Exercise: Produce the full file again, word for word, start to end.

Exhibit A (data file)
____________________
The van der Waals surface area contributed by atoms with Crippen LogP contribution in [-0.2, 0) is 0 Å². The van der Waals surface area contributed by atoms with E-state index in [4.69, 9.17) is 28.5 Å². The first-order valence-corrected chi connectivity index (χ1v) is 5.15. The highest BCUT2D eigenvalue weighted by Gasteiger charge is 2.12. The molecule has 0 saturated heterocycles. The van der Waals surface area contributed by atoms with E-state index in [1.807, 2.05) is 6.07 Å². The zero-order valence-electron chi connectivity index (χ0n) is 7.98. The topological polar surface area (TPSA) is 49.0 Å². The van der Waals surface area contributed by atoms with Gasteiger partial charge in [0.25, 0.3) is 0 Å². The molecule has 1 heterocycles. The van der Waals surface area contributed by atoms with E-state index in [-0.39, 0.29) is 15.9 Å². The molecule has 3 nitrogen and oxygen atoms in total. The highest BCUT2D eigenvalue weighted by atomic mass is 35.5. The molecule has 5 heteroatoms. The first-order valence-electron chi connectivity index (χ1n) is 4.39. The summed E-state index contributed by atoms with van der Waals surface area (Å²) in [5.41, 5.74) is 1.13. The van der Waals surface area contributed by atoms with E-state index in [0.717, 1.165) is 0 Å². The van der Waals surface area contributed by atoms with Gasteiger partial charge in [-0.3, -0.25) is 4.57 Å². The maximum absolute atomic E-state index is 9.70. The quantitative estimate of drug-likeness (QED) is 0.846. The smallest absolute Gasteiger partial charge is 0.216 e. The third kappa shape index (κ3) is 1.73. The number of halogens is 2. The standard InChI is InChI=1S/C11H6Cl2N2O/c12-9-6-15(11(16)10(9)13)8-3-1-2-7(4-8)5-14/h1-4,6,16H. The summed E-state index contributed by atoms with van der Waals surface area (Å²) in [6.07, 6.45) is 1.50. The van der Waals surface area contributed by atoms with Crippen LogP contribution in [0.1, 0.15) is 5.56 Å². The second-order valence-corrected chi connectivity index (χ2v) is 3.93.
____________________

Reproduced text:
The van der Waals surface area contributed by atoms with Crippen LogP contribution in [-0.2, 0) is 0 Å². The van der Waals surface area contributed by atoms with E-state index in [4.69, 9.17) is 28.5 Å². The first-order valence-corrected chi connectivity index (χ1v) is 5.15. The highest BCUT2D eigenvalue weighted by Gasteiger charge is 2.12. The molecule has 0 saturated heterocycles. The van der Waals surface area contributed by atoms with E-state index in [1.807, 2.05) is 6.07 Å². The zero-order valence-electron chi connectivity index (χ0n) is 7.98. The topological polar surface area (TPSA) is 49.0 Å². The van der Waals surface area contributed by atoms with Gasteiger partial charge in [0.25, 0.3) is 0 Å². The molecule has 1 heterocycles. The van der Waals surface area contributed by atoms with E-state index in [-0.39, 0.29) is 15.9 Å². The molecule has 3 nitrogen and oxygen atoms in total. The highest BCUT2D eigenvalue weighted by atomic mass is 35.5. The molecule has 5 heteroatoms. The first-order valence-electron chi connectivity index (χ1n) is 4.39. The summed E-state index contributed by atoms with van der Waals surface area (Å²) in [5.41, 5.74) is 1.13. The van der Waals surface area contributed by atoms with E-state index in [0.717, 1.165) is 0 Å². The van der Waals surface area contributed by atoms with Gasteiger partial charge in [-0.3, -0.25) is 4.57 Å². The maximum absolute atomic E-state index is 9.70. The quantitative estimate of drug-likeness (QED) is 0.846. The smallest absolute Gasteiger partial charge is 0.216 e. The third kappa shape index (κ3) is 1.73. The number of halogens is 2. The standard InChI is InChI=1S/C11H6Cl2N2O/c12-9-6-15(11(16)10(9)13)8-3-1-2-7(4-8)5-14/h1-4,6,16H. The summed E-state index contributed by atoms with van der Waals surface area (Å²) in [6.07, 6.45) is 1.50. The van der Waals surface area contributed by atoms with Crippen LogP contribution in [0.1, 0.15) is 5.56 Å². The second-order valence-corrected chi connectivity index (χ2v) is 3.93.